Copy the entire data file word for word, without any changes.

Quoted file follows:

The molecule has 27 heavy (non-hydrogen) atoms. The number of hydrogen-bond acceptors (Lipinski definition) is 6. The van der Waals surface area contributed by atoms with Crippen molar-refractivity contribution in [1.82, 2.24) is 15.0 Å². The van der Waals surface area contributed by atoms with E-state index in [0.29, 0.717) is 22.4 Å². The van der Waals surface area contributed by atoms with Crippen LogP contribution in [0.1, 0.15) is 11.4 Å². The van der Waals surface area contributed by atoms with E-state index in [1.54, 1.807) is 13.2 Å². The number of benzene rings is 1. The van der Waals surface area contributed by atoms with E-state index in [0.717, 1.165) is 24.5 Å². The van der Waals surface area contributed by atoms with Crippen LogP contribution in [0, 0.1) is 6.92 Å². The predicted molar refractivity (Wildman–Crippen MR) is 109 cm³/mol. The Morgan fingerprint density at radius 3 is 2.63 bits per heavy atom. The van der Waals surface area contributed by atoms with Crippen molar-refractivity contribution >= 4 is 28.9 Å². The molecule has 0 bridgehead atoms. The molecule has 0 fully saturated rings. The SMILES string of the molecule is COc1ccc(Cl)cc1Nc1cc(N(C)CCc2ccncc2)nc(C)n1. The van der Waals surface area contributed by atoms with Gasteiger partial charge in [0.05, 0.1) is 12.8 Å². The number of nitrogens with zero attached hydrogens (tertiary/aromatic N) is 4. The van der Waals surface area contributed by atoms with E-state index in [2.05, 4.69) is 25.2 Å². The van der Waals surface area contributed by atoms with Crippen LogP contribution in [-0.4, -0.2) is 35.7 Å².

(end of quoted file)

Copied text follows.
The molecule has 27 heavy (non-hydrogen) atoms. The number of hydrogen-bond acceptors (Lipinski definition) is 6. The van der Waals surface area contributed by atoms with Crippen molar-refractivity contribution in [1.82, 2.24) is 15.0 Å². The van der Waals surface area contributed by atoms with E-state index in [0.29, 0.717) is 22.4 Å². The van der Waals surface area contributed by atoms with Crippen LogP contribution in [0.1, 0.15) is 11.4 Å². The van der Waals surface area contributed by atoms with E-state index in [1.54, 1.807) is 13.2 Å². The number of benzene rings is 1. The van der Waals surface area contributed by atoms with E-state index in [0.717, 1.165) is 24.5 Å². The van der Waals surface area contributed by atoms with Crippen LogP contribution in [0, 0.1) is 6.92 Å². The predicted molar refractivity (Wildman–Crippen MR) is 109 cm³/mol. The Morgan fingerprint density at radius 3 is 2.63 bits per heavy atom. The van der Waals surface area contributed by atoms with Crippen molar-refractivity contribution >= 4 is 28.9 Å². The molecule has 0 bridgehead atoms. The molecule has 0 fully saturated rings. The SMILES string of the molecule is COc1ccc(Cl)cc1Nc1cc(N(C)CCc2ccncc2)nc(C)n1. The van der Waals surface area contributed by atoms with Gasteiger partial charge in [0.05, 0.1) is 12.8 Å². The number of nitrogens with zero attached hydrogens (tertiary/aromatic N) is 4. The van der Waals surface area contributed by atoms with E-state index in [2.05, 4.69) is 25.2 Å². The van der Waals surface area contributed by atoms with Crippen LogP contribution in [-0.4, -0.2) is 35.7 Å².